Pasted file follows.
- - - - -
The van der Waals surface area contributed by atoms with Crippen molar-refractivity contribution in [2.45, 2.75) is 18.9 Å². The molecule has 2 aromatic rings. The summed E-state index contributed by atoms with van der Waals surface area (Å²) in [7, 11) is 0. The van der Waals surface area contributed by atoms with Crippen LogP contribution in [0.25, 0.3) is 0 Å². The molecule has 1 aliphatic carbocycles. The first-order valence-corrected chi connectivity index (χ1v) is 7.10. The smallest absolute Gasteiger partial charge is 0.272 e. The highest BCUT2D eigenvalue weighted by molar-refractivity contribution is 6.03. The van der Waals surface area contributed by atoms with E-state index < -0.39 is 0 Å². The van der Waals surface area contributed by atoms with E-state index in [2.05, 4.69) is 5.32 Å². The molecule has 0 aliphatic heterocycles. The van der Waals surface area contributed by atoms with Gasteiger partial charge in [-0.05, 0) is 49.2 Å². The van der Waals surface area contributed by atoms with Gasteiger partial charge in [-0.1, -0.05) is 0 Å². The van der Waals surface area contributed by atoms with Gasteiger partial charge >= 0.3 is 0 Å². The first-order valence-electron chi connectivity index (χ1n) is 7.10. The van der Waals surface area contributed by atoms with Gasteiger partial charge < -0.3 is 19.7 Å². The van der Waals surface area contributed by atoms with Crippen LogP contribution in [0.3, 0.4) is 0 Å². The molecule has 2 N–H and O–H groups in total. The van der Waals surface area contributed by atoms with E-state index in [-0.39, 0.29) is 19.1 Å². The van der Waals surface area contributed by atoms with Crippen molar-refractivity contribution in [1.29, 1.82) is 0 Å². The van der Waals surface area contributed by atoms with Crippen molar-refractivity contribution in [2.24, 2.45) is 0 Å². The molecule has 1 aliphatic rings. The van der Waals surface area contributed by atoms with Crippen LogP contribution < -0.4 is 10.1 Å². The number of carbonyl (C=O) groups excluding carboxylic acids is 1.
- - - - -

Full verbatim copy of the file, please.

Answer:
The van der Waals surface area contributed by atoms with Crippen molar-refractivity contribution in [2.45, 2.75) is 18.9 Å². The molecule has 2 aromatic rings. The summed E-state index contributed by atoms with van der Waals surface area (Å²) in [7, 11) is 0. The van der Waals surface area contributed by atoms with Crippen LogP contribution in [0.25, 0.3) is 0 Å². The molecule has 1 aliphatic carbocycles. The first-order valence-corrected chi connectivity index (χ1v) is 7.10. The smallest absolute Gasteiger partial charge is 0.272 e. The highest BCUT2D eigenvalue weighted by molar-refractivity contribution is 6.03. The van der Waals surface area contributed by atoms with E-state index < -0.39 is 0 Å². The van der Waals surface area contributed by atoms with E-state index in [2.05, 4.69) is 5.32 Å². The molecule has 0 aliphatic heterocycles. The van der Waals surface area contributed by atoms with Gasteiger partial charge in [-0.05, 0) is 49.2 Å². The van der Waals surface area contributed by atoms with Gasteiger partial charge in [-0.1, -0.05) is 0 Å². The van der Waals surface area contributed by atoms with Gasteiger partial charge >= 0.3 is 0 Å². The first-order valence-electron chi connectivity index (χ1n) is 7.10. The van der Waals surface area contributed by atoms with Gasteiger partial charge < -0.3 is 19.7 Å². The van der Waals surface area contributed by atoms with Crippen LogP contribution in [0.3, 0.4) is 0 Å². The molecule has 2 N–H and O–H groups in total. The van der Waals surface area contributed by atoms with E-state index in [-0.39, 0.29) is 19.1 Å². The van der Waals surface area contributed by atoms with Crippen molar-refractivity contribution in [1.29, 1.82) is 0 Å². The van der Waals surface area contributed by atoms with Crippen molar-refractivity contribution in [2.24, 2.45) is 0 Å². The molecule has 1 aliphatic rings. The van der Waals surface area contributed by atoms with Crippen LogP contribution < -0.4 is 10.1 Å². The number of carbonyl (C=O) groups excluding carboxylic acids is 1.